In the New Testament, therefore, these promises are fulfilled at and after Pentecost: the whole church is anointed; every child of God receives the office of believer; the church (which before was under tutors and governors) reaches maturity (see Galatians 4:1–7). In the New Testament, the barriers that separated the anointed office-bearers (prophets, priests, and kings) from the ordinary believers are torn down. We find it hard to understand how amazing that was: to know and receive God’s word, we no longer need a prophet; to approach God in worship, we no longer need a priest; and to fight God’s enemies, we no longer need a king. We have the chief Prophet, the only High Priest, and the eternal King Jesus (see Heidelberg Catechism, A 31), and we are little prophets (and prophetesses), little priests (and priestesses), and little kings (and queens) in him.
Therefore, believing young person, you are a prophet (or prophetess) with the right and the ability to read, understand, and confess the Word of God; you are a priest (or priestess) with the right and the ability to pray to God, to worship him, and to offer your life as a living sacrifice of thanksgiving to him; and you are a king (or queen) with the right and ability to fight against sin and Satan. This is true not only of your pastor, elders, and deacons, and of your parents, or of your older, confessing siblings: this is true of you! Do not abdicate your office to become the slavish, blind follower of any teacher (whether your pastor or anyone else); do not abdicate your office to follow someone who promises you access to God or who promises to worship for you (instead of you), so that you do not participate in worship; and do not abdicate your office to yield to your sinful urges and passions.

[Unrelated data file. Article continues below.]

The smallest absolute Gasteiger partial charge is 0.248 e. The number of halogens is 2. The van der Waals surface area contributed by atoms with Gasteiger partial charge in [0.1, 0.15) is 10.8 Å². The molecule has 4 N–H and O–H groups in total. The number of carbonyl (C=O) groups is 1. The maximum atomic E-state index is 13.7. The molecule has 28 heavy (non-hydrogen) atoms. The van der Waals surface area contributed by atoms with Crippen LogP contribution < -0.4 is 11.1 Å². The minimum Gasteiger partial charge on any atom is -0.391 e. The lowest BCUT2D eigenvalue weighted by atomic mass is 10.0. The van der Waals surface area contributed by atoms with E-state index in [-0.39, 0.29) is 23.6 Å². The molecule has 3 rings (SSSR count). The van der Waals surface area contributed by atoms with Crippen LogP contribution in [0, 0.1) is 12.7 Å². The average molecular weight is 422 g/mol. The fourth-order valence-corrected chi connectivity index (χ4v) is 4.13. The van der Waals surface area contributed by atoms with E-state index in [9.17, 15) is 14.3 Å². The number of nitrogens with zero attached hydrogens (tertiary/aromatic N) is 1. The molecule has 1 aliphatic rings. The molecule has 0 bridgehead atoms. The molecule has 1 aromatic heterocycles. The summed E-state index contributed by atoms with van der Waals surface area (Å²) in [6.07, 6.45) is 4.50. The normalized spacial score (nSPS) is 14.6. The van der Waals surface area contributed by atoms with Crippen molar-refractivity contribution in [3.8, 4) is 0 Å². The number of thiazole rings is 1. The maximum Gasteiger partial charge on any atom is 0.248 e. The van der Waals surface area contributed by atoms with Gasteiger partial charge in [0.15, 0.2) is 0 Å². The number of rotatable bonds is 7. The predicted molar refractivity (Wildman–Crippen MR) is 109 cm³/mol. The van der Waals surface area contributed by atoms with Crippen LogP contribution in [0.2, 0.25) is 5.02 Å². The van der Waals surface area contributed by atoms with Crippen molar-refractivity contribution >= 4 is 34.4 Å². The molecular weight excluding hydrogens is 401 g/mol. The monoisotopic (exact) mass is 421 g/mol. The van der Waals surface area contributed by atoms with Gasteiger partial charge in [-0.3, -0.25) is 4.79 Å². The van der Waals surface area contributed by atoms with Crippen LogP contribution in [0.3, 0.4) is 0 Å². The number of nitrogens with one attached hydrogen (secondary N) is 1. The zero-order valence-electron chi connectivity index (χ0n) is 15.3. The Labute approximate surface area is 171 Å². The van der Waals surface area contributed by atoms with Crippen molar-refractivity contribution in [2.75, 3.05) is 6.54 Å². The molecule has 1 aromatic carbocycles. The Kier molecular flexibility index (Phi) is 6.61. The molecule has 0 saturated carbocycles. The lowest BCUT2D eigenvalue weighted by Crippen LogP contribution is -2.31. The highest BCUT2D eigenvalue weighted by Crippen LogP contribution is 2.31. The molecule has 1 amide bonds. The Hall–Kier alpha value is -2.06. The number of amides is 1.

John writes about the Christian’s anointing (by which we have the office of believer) that “ye need not that any man teach you” (1 John 2:27). Is John denying the work of pastors? Is he saying, “Because you have the anointing and the office of prophet, you do not need to listen to sermons, or to learn your catechism, or to participate in family devotions?” That cannot be the meaning because John himself is teaching in his first epistle. Instead, John means that by virtue of the Spirit you can discern the truth and judge the teaching of every teacher.
Why, then, does God give special office-bearers? Why does God require that we listen to our pastors, and submit to our elders and deacons? The special offices serve the ordinary office of believer in various ways. Christ graciously gives special offices for the strengthening, development, and preservation of the ordinary believer in his or her office. It would be foolish to despise the special offices, therefore. In 1 Thessalonians 5:12 we are called to “know” and highly to “esteem” the elders; in 1 Timothy 5:17 we count them “worthy of double honor;” and in Hebrews 13:17 we “obey” and “submit” to the rulers of the church, for they “watch for your souls. Paul even says in 1 Timothy 4:16 that by the pastor’s preaching he saves “them that hear” him.